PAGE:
Black Culinary History Month

Celebrating Black food history, past and present.

Known the world over as the Queen of Creole Cuisine, Leah Chase ran Dooky Chase’s Restaurant for decades, shining a national spotlight on Creole food. She hosted presidents and musicians, and inspired the Disney princess Tiana. The Chase family’s historic restaurant was a hub for the Civil Rights movement in the 1960s.

New Orleans’ own Austin Leslie was a world-famous chef whose cuisine was synonymous with Creole Soul. He was known for his famous fried chicken, which he served throughout his career at Chez Hélène, Jacques-Imo’s and Pampy’s. The chicken always came with his signature garnish: minced garlic, parsley and a slice of dill pickle.

Nellie Murray was the Leah Chase of the 19th century. Murray, who came from a long line of matrilineal enslaved cooks, was born a slave herself in 1835 in Bayou Goula, Louisiana. She became the most sought-after caterer by the members of New Orleans’ elite society. Her dishes, persona and expertise were lauded in New Orleans, Chicago, New York, Paris and Berlin. Murray’s celebrity chef status helped crown her the New Orleans “Queen of Creole Cuisine.”

Before Julia Child, there was Lena Richard. Though she started out as a domestic worker, by the late 1930s her empire included restaurants, cookbooks — even food manufacturing. She was the first Black woman to host her own cooking show, which debuted on WDSU in 1949, just one year after the station was launched.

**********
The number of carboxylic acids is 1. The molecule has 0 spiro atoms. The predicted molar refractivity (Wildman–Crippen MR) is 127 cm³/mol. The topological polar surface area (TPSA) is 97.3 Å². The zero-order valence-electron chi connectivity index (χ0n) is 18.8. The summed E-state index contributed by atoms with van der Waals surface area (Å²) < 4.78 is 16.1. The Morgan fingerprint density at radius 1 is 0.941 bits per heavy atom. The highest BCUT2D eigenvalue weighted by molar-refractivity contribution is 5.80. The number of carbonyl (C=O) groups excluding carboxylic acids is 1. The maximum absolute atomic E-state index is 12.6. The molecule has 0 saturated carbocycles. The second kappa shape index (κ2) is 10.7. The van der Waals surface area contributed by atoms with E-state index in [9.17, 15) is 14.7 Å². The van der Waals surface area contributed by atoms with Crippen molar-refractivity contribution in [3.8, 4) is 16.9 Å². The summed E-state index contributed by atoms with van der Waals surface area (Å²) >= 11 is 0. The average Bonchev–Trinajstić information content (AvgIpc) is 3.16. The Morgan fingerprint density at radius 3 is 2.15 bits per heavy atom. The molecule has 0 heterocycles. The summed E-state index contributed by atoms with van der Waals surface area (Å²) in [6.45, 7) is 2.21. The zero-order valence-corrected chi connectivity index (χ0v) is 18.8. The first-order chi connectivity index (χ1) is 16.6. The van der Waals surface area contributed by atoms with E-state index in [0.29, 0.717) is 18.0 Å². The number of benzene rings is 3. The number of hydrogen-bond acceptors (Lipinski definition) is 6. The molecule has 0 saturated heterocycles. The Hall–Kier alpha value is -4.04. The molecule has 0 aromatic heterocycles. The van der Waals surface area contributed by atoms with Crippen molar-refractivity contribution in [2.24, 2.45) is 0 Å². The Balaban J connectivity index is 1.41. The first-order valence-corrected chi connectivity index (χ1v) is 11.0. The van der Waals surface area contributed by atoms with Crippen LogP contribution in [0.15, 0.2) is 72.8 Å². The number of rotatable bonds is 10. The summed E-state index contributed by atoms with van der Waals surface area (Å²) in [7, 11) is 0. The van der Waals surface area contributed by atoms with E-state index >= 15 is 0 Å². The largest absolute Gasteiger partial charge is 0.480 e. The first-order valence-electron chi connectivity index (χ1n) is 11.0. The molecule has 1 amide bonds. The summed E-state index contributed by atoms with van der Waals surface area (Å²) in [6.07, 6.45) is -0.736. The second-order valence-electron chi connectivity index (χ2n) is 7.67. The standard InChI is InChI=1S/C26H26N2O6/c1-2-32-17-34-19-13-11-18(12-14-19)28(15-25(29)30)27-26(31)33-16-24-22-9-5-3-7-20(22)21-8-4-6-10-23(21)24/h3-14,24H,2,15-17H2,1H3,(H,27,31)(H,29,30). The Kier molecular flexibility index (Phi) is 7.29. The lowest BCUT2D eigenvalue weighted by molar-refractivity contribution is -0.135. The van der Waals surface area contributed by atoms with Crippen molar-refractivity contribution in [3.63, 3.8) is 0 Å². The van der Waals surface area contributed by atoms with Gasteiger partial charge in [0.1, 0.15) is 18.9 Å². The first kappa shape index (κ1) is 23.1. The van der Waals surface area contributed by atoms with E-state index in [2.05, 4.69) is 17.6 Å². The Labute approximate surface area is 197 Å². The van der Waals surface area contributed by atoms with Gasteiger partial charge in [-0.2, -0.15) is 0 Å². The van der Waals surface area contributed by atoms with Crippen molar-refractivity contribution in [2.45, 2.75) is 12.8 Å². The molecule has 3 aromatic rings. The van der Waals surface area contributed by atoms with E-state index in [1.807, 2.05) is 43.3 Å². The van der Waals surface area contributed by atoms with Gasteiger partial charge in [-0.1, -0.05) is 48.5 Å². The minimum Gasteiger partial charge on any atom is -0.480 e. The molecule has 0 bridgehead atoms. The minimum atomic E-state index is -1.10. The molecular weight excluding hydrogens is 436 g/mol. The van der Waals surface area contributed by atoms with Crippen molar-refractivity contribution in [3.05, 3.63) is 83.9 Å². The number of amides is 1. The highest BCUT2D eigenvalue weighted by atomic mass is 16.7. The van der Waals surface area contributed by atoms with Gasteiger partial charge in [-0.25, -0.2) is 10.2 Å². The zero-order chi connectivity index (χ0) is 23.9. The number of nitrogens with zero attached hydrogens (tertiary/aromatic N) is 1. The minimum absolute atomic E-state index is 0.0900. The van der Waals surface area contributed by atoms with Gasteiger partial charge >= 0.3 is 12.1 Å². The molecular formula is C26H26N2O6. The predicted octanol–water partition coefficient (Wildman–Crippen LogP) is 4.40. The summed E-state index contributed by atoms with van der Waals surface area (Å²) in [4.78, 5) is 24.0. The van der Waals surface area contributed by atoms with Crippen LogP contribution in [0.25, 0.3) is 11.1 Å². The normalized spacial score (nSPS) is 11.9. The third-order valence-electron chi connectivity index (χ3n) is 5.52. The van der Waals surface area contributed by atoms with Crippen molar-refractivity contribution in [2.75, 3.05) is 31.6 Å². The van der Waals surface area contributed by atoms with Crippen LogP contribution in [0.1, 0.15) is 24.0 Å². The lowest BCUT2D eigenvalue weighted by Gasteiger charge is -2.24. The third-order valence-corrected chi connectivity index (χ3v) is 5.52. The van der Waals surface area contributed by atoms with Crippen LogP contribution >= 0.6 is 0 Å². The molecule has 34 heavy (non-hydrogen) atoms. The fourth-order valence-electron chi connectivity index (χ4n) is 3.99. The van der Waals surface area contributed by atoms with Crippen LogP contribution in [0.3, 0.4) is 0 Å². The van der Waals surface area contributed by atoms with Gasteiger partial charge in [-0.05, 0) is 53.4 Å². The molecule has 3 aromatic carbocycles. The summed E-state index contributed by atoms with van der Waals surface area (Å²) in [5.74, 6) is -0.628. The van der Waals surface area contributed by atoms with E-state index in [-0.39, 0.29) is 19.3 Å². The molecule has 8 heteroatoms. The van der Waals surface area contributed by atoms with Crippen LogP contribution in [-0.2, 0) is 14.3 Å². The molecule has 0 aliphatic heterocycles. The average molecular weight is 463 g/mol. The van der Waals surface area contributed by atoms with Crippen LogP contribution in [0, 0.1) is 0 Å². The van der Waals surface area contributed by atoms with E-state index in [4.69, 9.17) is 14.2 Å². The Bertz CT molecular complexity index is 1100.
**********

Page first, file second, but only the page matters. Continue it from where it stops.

Clarence “Buster” Holmes ran an iconic soul-food restaurant where local musicians hung out: the eponymously named Buster Holmes, where all could enjoy a cheap but tasty meal. He sold his famed red beans and rice at the first New Orleans Jazz & Heritage Festival in 1970, and traveled the world as an ambassador of New Orleans cuisine.

Willie Mae Seaton opened a beauty shop in the historic Tremé neighborhood at the corner of St. Ann and North Tonti streets, eventually turning it into a bar, where her specialty was Scotch and milk.  When customers began to rave about the food she served in the bar, she turned it into a restaurant. Her spectacular fried chicken made her famous — many considered it to be the country’s best and, even now, people come from the world over to eat at her namesake establishment.